MONASH (AUS) — A recent discovery about how the body reacts to injury suggests a way to shut down out-of-control inflammation.
A study published in Current Biology describes a mechanism that shuts down the signal triggering the body’s initial inflammatory response to injury.
When the body suffers a wound or abrasion, white blood cells, or leukocytes, travel to the site of the injury to protect the tissue from infection and start repairing the damage. However, this period of inflammation need only be temporary. If the body allows the inflammatory stage to continue for too long, the next phase of healing is compromised.
Red-fluorescing leukocytes migrating and lining up along a fresh wound edge at the tip of a zebra fish tail. (Credit: Monash University)
Previous research identified the initial signal that calls the leukocytes to the site of the injury, but how this early signal was switched off, letting the leukocytes know that they were no longer urgently needed, was unknown. The latest findings show that an enzyme called myeloperoxidase is the key to this process.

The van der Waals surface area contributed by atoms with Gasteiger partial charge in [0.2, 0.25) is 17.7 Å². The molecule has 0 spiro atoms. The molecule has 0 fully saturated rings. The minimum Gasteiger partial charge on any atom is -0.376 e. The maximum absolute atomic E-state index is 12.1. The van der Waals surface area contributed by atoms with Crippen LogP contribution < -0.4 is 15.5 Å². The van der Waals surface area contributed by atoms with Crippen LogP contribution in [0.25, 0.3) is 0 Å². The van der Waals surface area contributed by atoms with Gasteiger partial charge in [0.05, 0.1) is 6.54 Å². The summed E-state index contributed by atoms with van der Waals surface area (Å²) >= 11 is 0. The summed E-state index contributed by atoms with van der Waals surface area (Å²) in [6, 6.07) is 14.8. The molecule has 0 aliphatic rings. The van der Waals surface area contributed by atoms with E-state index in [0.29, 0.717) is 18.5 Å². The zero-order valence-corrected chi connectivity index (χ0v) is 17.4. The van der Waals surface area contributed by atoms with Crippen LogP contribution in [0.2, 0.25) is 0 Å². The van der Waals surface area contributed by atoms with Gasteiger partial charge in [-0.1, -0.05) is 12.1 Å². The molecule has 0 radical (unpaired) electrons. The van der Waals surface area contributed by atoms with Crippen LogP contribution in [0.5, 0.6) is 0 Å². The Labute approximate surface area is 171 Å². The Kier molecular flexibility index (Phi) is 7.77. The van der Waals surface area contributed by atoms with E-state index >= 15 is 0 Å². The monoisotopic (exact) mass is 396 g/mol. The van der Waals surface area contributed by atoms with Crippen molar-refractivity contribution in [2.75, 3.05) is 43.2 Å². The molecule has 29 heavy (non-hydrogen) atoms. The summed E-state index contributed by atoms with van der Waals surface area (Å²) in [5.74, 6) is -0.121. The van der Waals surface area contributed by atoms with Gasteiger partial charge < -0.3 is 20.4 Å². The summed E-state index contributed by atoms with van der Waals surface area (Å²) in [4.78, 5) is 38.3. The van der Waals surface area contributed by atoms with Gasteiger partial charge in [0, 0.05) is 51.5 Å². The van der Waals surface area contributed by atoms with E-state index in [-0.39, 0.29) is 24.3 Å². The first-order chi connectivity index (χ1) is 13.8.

Researchers studied zebra fish with modified leukocytes and tissues that fluoresced different colors, enabling leukocyte movement and the concentration of chemical signals to be monitored simultaneously.
By observing the tiny, transparent fish under a microscope, the researchers were able to observe individual white blood cells and how they are regulated in the inflammatory phase of the healing process.
Lead researcher Graham Lieschke of Monash University’s Australian Regenerative Medicine Institute (ARMI) says the findings suggest new possibilities for treating inflammation.
“White blood cell activity is important for determining the balance between repair, scarring, and healing. Understanding what regulates leukocyte activity during inflammation should ultimately allow us to manipulate this system and maximize healing and repair,” says Lieschke.
“Our research has identified a new pathway to target with anti-inflammatory drugs. There is a significant need for new treatment options as current drugs are not effective in all circumstances.”
The findings were especially relevant to understanding and treating the hereditary disease myeloperoxidase deficiency, which affects leukocyte function in approximately one in every 2000 people, adds Lieschke.
The National Health and Medical Research Council of Australia and the National Institutes of Health in the US funded the work.
Source: Monash University